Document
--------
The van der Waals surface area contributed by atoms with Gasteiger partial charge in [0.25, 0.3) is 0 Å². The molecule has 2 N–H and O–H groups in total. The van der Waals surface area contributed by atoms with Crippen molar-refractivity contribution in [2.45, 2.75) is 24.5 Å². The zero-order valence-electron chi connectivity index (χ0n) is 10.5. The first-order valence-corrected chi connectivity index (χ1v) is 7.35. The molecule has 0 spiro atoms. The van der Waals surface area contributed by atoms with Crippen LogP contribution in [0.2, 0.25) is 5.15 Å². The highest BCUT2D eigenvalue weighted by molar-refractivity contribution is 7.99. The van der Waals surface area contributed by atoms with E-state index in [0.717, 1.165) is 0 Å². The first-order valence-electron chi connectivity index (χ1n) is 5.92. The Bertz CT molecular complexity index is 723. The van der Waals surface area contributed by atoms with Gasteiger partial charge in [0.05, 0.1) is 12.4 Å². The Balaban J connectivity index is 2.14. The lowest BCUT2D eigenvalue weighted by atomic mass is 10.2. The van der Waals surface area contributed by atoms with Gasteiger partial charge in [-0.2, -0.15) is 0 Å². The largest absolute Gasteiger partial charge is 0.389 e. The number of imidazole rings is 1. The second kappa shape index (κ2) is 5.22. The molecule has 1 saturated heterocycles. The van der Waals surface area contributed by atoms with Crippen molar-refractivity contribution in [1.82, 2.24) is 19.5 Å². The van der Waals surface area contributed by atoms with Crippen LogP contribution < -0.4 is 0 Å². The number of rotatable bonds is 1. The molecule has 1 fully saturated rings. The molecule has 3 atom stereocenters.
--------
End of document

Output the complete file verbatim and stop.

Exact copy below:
The van der Waals surface area contributed by atoms with Gasteiger partial charge in [0.25, 0.3) is 0 Å². The molecule has 2 N–H and O–H groups in total. The van der Waals surface area contributed by atoms with Crippen molar-refractivity contribution in [2.45, 2.75) is 24.5 Å². The zero-order valence-electron chi connectivity index (χ0n) is 10.5. The first-order valence-corrected chi connectivity index (χ1v) is 7.35. The molecule has 0 spiro atoms. The van der Waals surface area contributed by atoms with Crippen LogP contribution in [0.2, 0.25) is 5.15 Å². The highest BCUT2D eigenvalue weighted by molar-refractivity contribution is 7.99. The van der Waals surface area contributed by atoms with E-state index in [0.717, 1.165) is 0 Å². The first-order valence-electron chi connectivity index (χ1n) is 5.92. The Bertz CT molecular complexity index is 723. The van der Waals surface area contributed by atoms with Gasteiger partial charge in [0.05, 0.1) is 12.4 Å². The Balaban J connectivity index is 2.14. The lowest BCUT2D eigenvalue weighted by atomic mass is 10.2. The van der Waals surface area contributed by atoms with Gasteiger partial charge in [-0.2, -0.15) is 0 Å². The largest absolute Gasteiger partial charge is 0.389 e. The number of imidazole rings is 1. The second kappa shape index (κ2) is 5.22. The molecule has 1 saturated heterocycles. The van der Waals surface area contributed by atoms with Crippen molar-refractivity contribution in [1.82, 2.24) is 19.5 Å². The van der Waals surface area contributed by atoms with Crippen LogP contribution < -0.4 is 0 Å². The number of rotatable bonds is 1. The molecule has 1 fully saturated rings. The molecule has 3 atom stereocenters.